Knowing Heart Disease Risk May Prompt You Adopting Heart-Healthy Lifestyle
Posted Aug 25 2008 3:05pm
In order to reduce the risk of a heart attack and heart-related death, one should try to lower levels of bad cholesterol ( LDL ) while raising levels of good cholesterol ( HDL ). Regretfully, most patients do not obediently follow recommendation from their doctors so as to change their lifestyle or taking their cholesterol reducing medications.
However, when the doctor tells the patients who are at risk of coronary heart disease exactly what their risk is and how they can help lower their risk, they seem to respond better to preventive treatment. This is the findings of a recent study conducted by a group of researchers at the McGill University in Montreal, Quebec and published in the Archives of Internal Medicine.
The researchers actually found that people who had discussed openly with their doctor about their coronary risk profile achieved better improvement in their cholesterol levels than those who did not discussed with their doctor. As found out by the study, about one-third of people, who are not convinced that they need their cholesterol medications, stop taking them.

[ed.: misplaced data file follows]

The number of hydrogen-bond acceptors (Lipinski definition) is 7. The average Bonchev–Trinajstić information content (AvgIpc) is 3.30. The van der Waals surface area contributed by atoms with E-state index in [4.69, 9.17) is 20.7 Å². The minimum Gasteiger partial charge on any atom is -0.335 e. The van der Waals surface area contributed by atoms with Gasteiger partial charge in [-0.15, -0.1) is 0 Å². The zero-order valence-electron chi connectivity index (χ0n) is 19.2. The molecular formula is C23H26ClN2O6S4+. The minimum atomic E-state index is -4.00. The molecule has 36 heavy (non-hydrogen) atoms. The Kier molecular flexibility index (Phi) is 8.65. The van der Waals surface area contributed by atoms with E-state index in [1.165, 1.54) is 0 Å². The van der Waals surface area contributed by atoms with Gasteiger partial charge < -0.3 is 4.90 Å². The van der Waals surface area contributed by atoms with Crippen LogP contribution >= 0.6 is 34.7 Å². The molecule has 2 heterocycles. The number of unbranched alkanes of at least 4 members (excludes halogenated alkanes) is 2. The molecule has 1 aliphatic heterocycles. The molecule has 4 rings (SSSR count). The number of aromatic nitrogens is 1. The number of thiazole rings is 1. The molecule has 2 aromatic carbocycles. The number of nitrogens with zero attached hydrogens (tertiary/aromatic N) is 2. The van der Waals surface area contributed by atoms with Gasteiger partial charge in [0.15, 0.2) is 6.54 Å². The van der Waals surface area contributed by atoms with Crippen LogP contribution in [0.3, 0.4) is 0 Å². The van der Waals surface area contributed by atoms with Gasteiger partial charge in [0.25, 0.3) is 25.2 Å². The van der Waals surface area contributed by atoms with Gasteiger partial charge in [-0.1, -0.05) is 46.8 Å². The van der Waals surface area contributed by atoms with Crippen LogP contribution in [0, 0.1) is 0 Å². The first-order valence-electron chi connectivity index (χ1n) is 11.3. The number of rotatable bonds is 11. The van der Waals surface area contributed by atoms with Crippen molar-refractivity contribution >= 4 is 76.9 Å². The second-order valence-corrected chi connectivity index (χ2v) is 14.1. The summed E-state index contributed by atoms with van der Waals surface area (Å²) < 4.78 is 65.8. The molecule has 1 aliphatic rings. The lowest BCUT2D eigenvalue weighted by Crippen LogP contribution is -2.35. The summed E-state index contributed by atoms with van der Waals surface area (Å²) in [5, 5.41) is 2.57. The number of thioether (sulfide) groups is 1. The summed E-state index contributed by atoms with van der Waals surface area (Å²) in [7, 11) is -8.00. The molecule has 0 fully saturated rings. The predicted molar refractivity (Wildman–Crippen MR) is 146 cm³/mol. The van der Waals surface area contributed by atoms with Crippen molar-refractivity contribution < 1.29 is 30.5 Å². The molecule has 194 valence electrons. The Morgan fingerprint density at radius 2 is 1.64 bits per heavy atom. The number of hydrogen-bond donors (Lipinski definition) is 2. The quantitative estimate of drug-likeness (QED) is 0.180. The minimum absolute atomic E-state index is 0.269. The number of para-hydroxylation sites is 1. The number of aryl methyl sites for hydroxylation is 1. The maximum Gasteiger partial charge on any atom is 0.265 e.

In order to ascertain whether boosting patients' knowledge of their heart risk profile might help them to adopt heart-healthy lifestyle, the researchers randomly assigned 3,053 adults being treated for cholesterol problems into 2 groups: one group received usual care while the other group received a 1-page computer printout displaying the probability that they will develop heart disease in the next 8 years based on their current lifestyle, blood pressure, cholesterol levels, and other risk indicators. The printout group also received ongoing feedback on how much they could cut their risk through lifestyle modification and drug therapy.
There were 2,687 patients completed the 12-month study. Those in the intervention group who kept track of their heart risk profile had small but significantly greater improvements in their cholesterol profiles.
In addition to communicating risk, there are also other means that can be used to improve adherence to heart-healthy lifestyle. These include enhancing self-monitoring and using support of family and friends.